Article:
Sue and Jude travel to Marygreen together and discuss her level of happiness. Jude does not believe she is happy and Sue does not deny it, but she refuses to discuss details of her new life with him. Later, at Marygreen, Jude's aunt once again talks about the dangers of marriage for members of their family. When it appears the aunt will recover, Sue returns to Phillotson. A short time later, Jude gets a letter from Arabella telling him that her new husband has come to London and he wants her to help him run a public-house he has recently bought.

Chapter 10. Jude returns to Melchester because it is close to Sue and because he has decided to renew his efforts to become a priest. To this end, Jude joins the church choir. Around Easter, the choir begins to practice a song that touches Jude deeply. When Jude learns that the author of the song lives in a nearby village, he decides to go meet him because he feels this man could understand him and become a good friend. However, Jude is deeply disappointed to discover this man is not as insightful and caring as he had thought. When Jude arrives home, he finds a letter from Sue asking him to come to dinner that night, but it is already too late.

Part Third, At Melchester: Chapters 6-10 Analysis

Mr. Phillotson is deeply in love with Sue, but he is not willing to overlook an affair with Jude if the rumors he hears from the training school are true. However, Jude refuses to lie to him and reassures him that Sue has done nothing wrong. Sue is annoyed by this and attempts to get Jude to confess that he loves her. Instead Jude tells her that he is legally married even though his wife has left him. The next thing that Sue does shows the reader where her affections really lie. Sue decides to marry Phillotson; however, it is clearly not out of love but out of a sense of revenge on Jude for not telling her the truth of his marriage before she fell in love with him. The reader has been unclear on Sue's feelings up to this point, but it finally seems clear that she is in love with Jude, but she simply is too young and immature to respond to his difficulties with honesty.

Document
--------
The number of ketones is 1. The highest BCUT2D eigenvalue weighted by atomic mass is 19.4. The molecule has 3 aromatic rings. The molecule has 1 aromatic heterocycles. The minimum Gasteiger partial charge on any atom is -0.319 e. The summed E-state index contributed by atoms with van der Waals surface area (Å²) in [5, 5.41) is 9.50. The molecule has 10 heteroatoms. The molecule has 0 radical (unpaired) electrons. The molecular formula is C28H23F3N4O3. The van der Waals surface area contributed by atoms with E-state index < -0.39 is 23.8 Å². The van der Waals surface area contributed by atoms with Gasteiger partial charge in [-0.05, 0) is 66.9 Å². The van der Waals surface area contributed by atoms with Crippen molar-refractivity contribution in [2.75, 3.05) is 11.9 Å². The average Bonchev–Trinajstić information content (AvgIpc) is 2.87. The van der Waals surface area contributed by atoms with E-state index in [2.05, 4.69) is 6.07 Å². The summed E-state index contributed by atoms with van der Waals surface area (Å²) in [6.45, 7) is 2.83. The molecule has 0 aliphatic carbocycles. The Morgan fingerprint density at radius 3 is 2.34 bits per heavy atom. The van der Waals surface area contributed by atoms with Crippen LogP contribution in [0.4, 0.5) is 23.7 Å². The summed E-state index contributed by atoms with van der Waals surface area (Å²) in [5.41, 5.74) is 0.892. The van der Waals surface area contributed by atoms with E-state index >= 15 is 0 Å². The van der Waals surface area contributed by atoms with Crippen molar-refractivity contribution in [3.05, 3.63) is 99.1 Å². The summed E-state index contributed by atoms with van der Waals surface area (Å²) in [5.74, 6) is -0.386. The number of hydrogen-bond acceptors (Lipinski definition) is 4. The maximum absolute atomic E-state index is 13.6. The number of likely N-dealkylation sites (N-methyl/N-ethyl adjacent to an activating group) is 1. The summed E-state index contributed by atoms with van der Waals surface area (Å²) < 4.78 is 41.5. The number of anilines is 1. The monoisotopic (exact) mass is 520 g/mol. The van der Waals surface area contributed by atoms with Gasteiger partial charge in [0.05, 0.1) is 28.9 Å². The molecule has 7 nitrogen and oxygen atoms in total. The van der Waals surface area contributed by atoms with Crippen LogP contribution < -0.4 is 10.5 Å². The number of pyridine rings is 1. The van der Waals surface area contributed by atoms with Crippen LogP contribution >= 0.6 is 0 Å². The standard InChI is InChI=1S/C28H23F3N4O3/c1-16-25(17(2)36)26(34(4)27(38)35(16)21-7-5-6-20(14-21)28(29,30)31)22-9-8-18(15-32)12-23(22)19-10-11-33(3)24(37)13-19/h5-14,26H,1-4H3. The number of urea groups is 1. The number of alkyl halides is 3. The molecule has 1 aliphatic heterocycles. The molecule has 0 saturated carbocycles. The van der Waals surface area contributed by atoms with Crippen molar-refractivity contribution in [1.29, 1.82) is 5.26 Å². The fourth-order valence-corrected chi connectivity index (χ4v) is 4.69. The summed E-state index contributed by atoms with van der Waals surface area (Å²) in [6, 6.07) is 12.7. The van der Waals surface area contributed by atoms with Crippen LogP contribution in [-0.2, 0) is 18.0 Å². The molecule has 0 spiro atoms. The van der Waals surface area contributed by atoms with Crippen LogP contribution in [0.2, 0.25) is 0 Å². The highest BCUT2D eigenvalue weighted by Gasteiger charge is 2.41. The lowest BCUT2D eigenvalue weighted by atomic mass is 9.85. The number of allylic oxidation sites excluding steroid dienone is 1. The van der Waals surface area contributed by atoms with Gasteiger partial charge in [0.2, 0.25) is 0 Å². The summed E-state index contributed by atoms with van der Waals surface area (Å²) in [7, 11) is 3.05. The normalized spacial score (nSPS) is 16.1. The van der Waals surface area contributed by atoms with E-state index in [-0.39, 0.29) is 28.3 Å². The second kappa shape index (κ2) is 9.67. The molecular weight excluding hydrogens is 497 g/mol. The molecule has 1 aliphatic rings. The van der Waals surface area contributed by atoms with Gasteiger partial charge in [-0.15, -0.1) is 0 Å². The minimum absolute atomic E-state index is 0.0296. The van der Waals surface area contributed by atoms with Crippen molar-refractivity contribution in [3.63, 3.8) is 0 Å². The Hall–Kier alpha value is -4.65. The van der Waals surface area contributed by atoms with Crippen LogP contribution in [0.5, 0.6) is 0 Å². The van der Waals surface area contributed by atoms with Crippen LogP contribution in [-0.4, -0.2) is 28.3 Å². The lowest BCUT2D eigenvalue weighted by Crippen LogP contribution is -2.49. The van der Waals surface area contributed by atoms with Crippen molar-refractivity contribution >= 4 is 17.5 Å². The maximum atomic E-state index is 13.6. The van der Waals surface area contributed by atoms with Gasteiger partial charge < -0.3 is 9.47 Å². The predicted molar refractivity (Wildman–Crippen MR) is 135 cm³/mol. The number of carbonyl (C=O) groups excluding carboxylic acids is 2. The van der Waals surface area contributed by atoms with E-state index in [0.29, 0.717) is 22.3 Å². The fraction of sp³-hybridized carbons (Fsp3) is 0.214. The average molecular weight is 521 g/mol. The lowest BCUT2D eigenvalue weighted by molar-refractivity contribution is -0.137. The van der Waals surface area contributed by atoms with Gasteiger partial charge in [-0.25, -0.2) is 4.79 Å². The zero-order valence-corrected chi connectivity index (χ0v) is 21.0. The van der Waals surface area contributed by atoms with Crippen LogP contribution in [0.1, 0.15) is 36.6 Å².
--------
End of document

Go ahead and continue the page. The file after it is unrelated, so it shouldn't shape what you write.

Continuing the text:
Jude, on the other hand, shows a great deal of maturity when he not only consents to walking Sue down the aisle, but he hosts her wedding. Jude, however, is deeply heartbroken over this change of events and allows it to force him out of the town where he has made his life over the past few months. This leads to a surprise meeting with Arabella. For the reader who thought Arabella would be gone from the plot permanently when she went to Australia, this is a shocking turn of events. Arabella, however, confesses to Jude that she remarried in Australia even though their marriage continues to be a legal one. Arabella also tries to tell Jude something else, but never does. This is important because this other confession will prove to be life changing for Jude. Finally, the reader should note the fact that Jude spent the night with Arabella in a hotel and she was his wife at the time. This will also become important later in the novel.